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List of unsafe homes grows: Officials sift through debris for clues

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Three more houses have been deemed unsafe to return to in the devastated Richmond Hill neighborhood, where almost an entire block has become an investigation scene.

About 30 fire, police and federal investigators have been sorting through debris on Fieldfare Way, where a massive explosion leveled homes and killed a Greenwood elementary school teacher and her husband.

Investigators, including Indianapolis Metropolitan Police Department homicide detectives, continue to collect debris and process evidence at the site of the blast. Indianapolis Fire Department spokeswoman Rita Burris said they hope to finish that work by the end of the week, but that was an estimate and the best-case scenario.

The investigators are looking at a potential release of natural gas from somewhere inside of homes at the blast site, such as an appliance or valve. Burris said it was standard for homicide detectives to be involved because two people were killed and the cause is still unknown.

City officials were to meet with residents again at Southport Presbyterian Church on Thursday night to keep them informed and answer any questions, Burris said.

They planned to open a multi-agency recovery center at the church today and Saturday to provide a range of services, including how to get information about insurance policies and how to replace lost driver’s licenses.

Various agencies, such as the American Red Cross, planned to be on hand to address needs, interpret insurance policies and answer questions about pets or utility connections.

Homeowners aren’t allowed to return to the 11 homes near the blast site while the investigation is under way, except while firefighters escort them to get personal possessions. Once the investigation is done, the city will inspect those houses and begin the process of repair or demolition.

Inspectors cleared for occupancy three more homes on Fieldfare Way, the epicenter of a fiery blast that rattled windows miles away. Burris said the utilities could be reconnected, and the owners could move back into those houses.

A total of 80 houses suffered at least minor damage, such as broken windows, when a huge explosion rattled the neighborhood off Sherman Drive halfway between Stop 11 and County Line roads.

City inspectors have determined that 32 of the houses, mostly along Fieldfare Way, suffered such major structural damage that they’re unsafe to go back to. They’re doing hour-by-hour checks and by Thursday had ruled three more homes unsafe.

Farther out from the blast site, Richmond Hill residents have been boarding up broken windows, having insurance adjusters assess the damage and getting contractors to start the process of fixing their homes. Thirty insurance adjusters and 10 structural engineers have checked out damaged houses so far.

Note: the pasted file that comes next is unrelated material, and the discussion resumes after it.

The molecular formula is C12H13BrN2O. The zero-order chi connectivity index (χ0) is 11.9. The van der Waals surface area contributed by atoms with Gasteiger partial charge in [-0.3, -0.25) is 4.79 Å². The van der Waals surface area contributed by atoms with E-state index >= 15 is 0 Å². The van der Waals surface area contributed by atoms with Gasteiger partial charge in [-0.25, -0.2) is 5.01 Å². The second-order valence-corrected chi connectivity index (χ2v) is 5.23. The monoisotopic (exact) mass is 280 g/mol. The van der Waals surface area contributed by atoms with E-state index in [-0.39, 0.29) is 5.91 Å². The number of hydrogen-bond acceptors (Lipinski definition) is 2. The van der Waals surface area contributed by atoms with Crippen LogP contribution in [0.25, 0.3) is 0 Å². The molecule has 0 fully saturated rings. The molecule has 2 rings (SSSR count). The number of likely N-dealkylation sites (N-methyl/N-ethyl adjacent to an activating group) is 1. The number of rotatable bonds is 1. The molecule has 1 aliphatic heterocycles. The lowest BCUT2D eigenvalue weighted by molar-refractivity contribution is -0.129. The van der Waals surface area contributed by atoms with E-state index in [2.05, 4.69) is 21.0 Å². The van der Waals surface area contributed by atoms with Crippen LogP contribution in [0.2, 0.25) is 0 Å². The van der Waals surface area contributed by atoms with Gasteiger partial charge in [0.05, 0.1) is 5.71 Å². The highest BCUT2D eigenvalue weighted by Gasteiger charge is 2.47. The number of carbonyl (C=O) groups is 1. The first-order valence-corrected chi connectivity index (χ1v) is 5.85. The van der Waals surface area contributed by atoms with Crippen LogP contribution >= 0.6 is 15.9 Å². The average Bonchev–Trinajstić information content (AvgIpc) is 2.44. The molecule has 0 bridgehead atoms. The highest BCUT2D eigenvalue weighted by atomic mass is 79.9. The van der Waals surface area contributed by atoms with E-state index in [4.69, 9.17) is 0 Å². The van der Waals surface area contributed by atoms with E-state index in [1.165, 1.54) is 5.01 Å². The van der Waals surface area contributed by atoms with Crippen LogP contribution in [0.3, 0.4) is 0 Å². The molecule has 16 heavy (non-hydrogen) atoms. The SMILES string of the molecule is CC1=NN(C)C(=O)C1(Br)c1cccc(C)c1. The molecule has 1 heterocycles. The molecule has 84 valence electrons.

All homeowners get until Monday to board up their homes, and 11 of the homes will have to be braced with support beams before anyone can enter.

“Some of the walls are so structurally compromised that it would be unsafe to even attempt to enter,” Burris said. “They have to be braced to have some degree of safety.”

Badly damaged houses will have to be braced with exterior wall supports, interior beam supports and temporary walls, she said. That work would need to be done before homeowners could even retrieve prescription medicines or vital documents, she said.

So far, 33 property owners have removed personal items from homes, Burris said. They’ve boarded and secured about half of those houses, and homeowners are trying to brace five more so they can be entered.

More than half of the most severely damaged homes already have been secured, and one has been braced. Homeowners and their contractors have to submit bracing plans to city officials, who must first give approval to ensure safety.

Burris said the city’s primary consideration is the safety of anyone near the site or entering a home.

No one other than homeowners, contractors and insurance adjusters are allowed in the neighborhood. Police continue to guard the perimeter.

They’re not allowing volunteers to come in to help pick up the mess, though several groups have volunteered, Burris said. The city has provided dumpsters where residents can dispose of debris.

“Opportunities for help to clean up the neighborhood are appreciated and many,” she said. “However, due to the ongoing investigation and congestion from contractors and insurance agents, no planned cleanup is available at this time.”

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